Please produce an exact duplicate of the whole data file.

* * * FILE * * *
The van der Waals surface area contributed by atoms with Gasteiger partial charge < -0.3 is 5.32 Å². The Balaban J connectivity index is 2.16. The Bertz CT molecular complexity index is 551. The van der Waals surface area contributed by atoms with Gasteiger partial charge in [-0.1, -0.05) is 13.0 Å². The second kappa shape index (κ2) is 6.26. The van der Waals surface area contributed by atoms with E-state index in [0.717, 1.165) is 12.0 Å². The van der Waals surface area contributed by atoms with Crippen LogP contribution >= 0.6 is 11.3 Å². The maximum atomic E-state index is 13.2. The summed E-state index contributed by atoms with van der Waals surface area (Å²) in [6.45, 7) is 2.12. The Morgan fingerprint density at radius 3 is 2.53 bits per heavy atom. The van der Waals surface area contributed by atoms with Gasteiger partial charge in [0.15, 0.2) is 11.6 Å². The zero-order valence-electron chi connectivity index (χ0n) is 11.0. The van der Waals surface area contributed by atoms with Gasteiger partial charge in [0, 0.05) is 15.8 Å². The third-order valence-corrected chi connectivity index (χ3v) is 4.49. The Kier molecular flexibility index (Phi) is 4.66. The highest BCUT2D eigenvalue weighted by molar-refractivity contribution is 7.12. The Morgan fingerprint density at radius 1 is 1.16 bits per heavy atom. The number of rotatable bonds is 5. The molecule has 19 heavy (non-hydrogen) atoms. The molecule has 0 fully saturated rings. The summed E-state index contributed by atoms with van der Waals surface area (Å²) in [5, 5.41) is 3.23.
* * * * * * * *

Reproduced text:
The van der Waals surface area contributed by atoms with Gasteiger partial charge < -0.3 is 5.32 Å². The Balaban J connectivity index is 2.16. The Bertz CT molecular complexity index is 551. The van der Waals surface area contributed by atoms with Gasteiger partial charge in [-0.1, -0.05) is 13.0 Å². The second kappa shape index (κ2) is 6.26. The van der Waals surface area contributed by atoms with E-state index in [0.717, 1.165) is 12.0 Å². The van der Waals surface area contributed by atoms with Crippen LogP contribution >= 0.6 is 11.3 Å². The maximum atomic E-state index is 13.2. The summed E-state index contributed by atoms with van der Waals surface area (Å²) in [6.45, 7) is 2.12. The Morgan fingerprint density at radius 3 is 2.53 bits per heavy atom. The van der Waals surface area contributed by atoms with Gasteiger partial charge in [0.15, 0.2) is 11.6 Å². The zero-order valence-electron chi connectivity index (χ0n) is 11.0. The van der Waals surface area contributed by atoms with Gasteiger partial charge in [0, 0.05) is 15.8 Å². The third-order valence-corrected chi connectivity index (χ3v) is 4.49. The Kier molecular flexibility index (Phi) is 4.66. The highest BCUT2D eigenvalue weighted by molar-refractivity contribution is 7.12. The Morgan fingerprint density at radius 1 is 1.16 bits per heavy atom. The number of rotatable bonds is 5. The molecule has 19 heavy (non-hydrogen) atoms. The molecule has 0 fully saturated rings. The summed E-state index contributed by atoms with van der Waals surface area (Å²) in [5, 5.41) is 3.23.